What Is a “Hit and Run” Accident?
A “hit and run” accident occurs when a driver of one of the vehicles involved either flees the scene of the accident or fails to properly identify himself/herself. No matter how big or small the accident, it is always a crime in California to leave the scene of an accident without having exchanged the required information.
California Vehicle Code section 16025 Hit and Run
California Vehicle Code section 16025 makes it a crime to leave the scene of an accident without providing the following information (except under special circumstances, such as being too injured):
- Your name
- Your address
- Drivers license number
- Vehicle ID number (in your registration)
- Name and address of the registered owner of the vehicle
- Insurance information
Can I Still Be Fully Compensated for My Property Damage and Injuries if the Other Driver Fled the Scene?
If the driver who fled is unable to be found, the damage you can be compensated for depends on your insurance policy coverage. If you have collision coverage, your insurance will cover your property damage. If you have Medpay coverage, your insurance will be for any medical bills you incurred. Keep in mind, however, that Medpay will only cover the direct costs of your medical bills, and it will not compensate you for lost wages, pain, and suffering, or emotional distress caused by the accident.
If you have underinsured uninsured (UM/UIM) coverage, your insurance will pay for your bodily injury claim which includes future medical, as well as pain and suffereing. Depending on your limits, your uninsured motorist coverage will be able to provide coverage for injuries sustained by you and your passengers.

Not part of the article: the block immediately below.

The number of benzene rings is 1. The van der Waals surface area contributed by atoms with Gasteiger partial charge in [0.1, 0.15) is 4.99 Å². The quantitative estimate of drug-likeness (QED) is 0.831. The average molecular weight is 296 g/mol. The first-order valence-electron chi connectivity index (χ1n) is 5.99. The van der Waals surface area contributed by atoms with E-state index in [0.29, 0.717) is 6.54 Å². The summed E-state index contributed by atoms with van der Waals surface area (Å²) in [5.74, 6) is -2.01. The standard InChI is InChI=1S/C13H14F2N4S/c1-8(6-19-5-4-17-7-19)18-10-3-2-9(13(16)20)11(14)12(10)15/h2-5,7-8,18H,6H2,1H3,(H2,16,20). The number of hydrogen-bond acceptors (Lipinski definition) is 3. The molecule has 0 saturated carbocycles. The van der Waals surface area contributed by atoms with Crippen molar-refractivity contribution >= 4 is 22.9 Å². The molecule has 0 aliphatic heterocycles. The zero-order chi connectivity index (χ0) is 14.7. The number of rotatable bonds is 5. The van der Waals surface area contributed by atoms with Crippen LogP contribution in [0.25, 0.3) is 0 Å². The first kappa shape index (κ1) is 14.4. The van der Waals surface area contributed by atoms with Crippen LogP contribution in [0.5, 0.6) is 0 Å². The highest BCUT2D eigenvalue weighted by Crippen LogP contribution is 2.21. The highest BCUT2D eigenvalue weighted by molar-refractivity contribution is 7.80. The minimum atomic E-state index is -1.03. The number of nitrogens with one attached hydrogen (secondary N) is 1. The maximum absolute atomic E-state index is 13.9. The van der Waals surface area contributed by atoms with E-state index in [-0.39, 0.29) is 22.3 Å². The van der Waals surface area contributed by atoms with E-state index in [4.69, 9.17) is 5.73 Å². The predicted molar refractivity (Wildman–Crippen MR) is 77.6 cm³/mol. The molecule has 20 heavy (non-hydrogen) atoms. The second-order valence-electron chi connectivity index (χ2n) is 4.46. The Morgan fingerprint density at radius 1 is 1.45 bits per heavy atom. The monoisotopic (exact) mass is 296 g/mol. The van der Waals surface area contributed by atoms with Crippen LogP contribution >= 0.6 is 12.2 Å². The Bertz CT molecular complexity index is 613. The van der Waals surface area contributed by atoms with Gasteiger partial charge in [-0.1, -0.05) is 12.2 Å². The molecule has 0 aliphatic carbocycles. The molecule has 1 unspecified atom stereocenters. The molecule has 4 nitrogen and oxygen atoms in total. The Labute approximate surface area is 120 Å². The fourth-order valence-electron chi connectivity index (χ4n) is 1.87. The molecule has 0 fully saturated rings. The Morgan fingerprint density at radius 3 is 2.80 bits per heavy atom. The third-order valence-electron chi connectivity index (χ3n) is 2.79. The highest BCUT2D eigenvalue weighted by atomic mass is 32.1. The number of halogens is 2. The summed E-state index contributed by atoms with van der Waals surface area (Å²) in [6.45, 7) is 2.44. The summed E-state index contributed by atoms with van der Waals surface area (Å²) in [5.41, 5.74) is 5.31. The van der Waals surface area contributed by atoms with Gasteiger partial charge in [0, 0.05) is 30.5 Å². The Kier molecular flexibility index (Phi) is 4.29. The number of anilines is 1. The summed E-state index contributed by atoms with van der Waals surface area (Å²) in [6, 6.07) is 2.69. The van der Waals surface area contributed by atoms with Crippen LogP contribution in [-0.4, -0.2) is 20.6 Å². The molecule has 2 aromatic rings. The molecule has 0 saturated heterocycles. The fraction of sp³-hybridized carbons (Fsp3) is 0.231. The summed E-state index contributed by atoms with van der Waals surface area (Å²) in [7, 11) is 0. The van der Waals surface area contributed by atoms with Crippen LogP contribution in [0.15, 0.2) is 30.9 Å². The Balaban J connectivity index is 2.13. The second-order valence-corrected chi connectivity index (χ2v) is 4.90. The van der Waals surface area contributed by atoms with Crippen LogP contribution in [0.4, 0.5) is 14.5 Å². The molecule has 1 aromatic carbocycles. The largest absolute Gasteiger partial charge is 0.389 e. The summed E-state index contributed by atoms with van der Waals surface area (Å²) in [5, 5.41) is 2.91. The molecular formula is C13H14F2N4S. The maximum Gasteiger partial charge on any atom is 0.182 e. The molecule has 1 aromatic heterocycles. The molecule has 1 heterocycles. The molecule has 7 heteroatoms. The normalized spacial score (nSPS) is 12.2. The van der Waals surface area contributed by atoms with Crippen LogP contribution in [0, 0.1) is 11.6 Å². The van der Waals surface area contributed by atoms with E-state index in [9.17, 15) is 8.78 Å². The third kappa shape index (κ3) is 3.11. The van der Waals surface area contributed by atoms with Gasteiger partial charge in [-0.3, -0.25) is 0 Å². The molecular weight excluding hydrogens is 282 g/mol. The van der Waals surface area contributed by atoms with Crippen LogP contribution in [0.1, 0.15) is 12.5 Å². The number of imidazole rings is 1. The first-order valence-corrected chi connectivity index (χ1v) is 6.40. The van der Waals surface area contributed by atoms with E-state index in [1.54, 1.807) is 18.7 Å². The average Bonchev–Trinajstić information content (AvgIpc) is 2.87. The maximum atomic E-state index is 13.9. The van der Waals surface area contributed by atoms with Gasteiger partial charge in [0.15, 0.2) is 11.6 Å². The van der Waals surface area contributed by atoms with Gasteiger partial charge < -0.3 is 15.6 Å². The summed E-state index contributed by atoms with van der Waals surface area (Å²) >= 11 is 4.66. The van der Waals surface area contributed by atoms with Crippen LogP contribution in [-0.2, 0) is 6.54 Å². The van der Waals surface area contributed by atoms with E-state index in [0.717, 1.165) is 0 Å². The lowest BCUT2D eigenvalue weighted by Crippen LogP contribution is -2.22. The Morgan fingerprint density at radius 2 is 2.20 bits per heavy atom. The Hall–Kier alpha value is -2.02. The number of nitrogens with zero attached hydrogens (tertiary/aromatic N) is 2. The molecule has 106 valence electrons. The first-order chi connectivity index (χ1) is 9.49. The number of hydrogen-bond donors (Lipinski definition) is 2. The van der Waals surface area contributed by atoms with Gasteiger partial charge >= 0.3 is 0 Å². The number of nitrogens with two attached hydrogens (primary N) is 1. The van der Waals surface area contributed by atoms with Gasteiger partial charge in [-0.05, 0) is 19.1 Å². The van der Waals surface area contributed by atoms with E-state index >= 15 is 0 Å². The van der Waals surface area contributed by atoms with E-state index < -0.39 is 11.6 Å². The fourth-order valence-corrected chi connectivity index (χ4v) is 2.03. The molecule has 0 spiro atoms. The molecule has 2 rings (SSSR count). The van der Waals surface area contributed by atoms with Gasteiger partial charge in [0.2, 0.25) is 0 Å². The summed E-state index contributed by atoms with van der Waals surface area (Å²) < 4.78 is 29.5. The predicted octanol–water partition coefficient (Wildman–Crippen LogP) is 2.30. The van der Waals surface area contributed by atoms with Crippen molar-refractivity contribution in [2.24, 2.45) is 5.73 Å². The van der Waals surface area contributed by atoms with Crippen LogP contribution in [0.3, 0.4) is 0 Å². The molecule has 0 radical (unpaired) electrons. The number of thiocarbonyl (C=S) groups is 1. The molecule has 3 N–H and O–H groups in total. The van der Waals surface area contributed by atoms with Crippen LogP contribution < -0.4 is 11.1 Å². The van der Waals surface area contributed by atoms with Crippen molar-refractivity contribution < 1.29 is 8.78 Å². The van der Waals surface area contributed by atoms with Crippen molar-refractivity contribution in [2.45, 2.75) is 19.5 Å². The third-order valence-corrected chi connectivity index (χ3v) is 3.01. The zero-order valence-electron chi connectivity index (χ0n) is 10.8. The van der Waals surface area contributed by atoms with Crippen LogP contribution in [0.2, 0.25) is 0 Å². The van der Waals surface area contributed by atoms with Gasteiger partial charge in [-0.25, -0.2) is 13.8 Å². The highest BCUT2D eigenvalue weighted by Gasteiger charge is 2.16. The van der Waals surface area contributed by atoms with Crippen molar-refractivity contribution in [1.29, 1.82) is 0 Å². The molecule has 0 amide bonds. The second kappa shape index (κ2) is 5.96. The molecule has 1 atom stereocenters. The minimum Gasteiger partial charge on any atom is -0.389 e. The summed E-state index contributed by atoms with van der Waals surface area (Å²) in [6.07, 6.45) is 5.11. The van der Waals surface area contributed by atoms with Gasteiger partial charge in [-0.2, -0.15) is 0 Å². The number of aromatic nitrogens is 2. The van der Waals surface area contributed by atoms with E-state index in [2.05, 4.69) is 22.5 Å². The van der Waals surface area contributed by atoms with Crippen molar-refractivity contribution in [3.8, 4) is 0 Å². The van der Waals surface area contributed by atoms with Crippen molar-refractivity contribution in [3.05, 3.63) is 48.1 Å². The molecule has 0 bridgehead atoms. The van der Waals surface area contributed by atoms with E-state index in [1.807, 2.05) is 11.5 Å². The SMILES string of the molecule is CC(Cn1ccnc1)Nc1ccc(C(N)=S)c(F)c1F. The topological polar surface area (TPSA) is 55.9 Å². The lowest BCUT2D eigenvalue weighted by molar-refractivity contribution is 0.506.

What Are the Criminal Penalties for Committing a Hit and Run in California?
California Vehicle Code sections 20002 and 16025 make it illegal to flee the scene of an accident and withhold the required identification and insurance information from the other parties involved.
CVC 16025 Information Required to Disclose in an Accident
CVC 16025, requires drivers must share and exchange insurance information. A CVC 16025 offense is considered an infraction in California and is punishable by a fine of up to $250.
CVC 20002 Hit and Run
CVC 20002 makes it illegal to flee the scene of an accident where there is only damage to property and no injuries. It is considered a misdemeanor in California, however, it is common for these cases to be dropped, if the defendant pays financial restitution for the damages.
What are the Penalties CVC 20002 Hit and Run Conviction?
The penalties for violating CVC 20002 can include:
- Up to 6 months in a county jail
- A maximum fine of $1,000
What are the Penalties CVC 20001 Hit and Run With Injuries or Death Conviction?
CVC 20001 makes it a crime to flee the scene of an accident where there are injuries or death. This is a felony offense in California that is punishable by:
- Up to 4 years in a state prison
- A maximum fine of $10,000
Glendale Personal Injury Attorney
Are you in need of legal assistance involving a hit-and-run accident in California? If you or a loved one was a victim of a hit-and-run accident, we invite you to contact our office at (310) 941-1171 and speak to our Glendale personal injury attorney.